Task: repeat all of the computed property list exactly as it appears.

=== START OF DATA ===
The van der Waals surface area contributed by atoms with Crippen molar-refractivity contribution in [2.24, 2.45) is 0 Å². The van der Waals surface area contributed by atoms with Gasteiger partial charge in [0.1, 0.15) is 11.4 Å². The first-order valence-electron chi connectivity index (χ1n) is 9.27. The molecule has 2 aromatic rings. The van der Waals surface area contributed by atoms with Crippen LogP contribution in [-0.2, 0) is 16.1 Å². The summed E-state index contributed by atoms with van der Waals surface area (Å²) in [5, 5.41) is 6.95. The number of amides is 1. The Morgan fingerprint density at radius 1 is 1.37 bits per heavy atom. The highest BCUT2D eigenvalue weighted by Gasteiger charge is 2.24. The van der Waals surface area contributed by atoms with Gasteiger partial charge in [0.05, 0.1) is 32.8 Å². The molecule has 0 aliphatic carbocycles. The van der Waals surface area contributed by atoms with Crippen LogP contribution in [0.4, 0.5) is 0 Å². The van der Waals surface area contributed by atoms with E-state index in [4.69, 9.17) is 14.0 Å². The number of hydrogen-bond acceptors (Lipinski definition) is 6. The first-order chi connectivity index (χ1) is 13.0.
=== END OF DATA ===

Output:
The van der Waals surface area contributed by atoms with Crippen molar-refractivity contribution in [2.24, 2.45) is 0 Å². The van der Waals surface area contributed by atoms with Gasteiger partial charge in [0.1, 0.15) is 11.4 Å². The first-order valence-electron chi connectivity index (χ1n) is 9.27. The molecule has 2 aromatic rings. The van der Waals surface area contributed by atoms with Crippen LogP contribution in [-0.2, 0) is 16.1 Å². The summed E-state index contributed by atoms with van der Waals surface area (Å²) in [5, 5.41) is 6.95. The number of amides is 1. The Morgan fingerprint density at radius 1 is 1.37 bits per heavy atom. The highest BCUT2D eigenvalue weighted by Gasteiger charge is 2.24. The van der Waals surface area contributed by atoms with Gasteiger partial charge in [0.05, 0.1) is 32.8 Å². The molecule has 0 aliphatic carbocycles. The van der Waals surface area contributed by atoms with Crippen LogP contribution in [0.4, 0.5) is 0 Å². The van der Waals surface area contributed by atoms with E-state index in [4.69, 9.17) is 14.0 Å². The number of hydrogen-bond acceptors (Lipinski definition) is 6. The first-order chi connectivity index (χ1) is 13.0.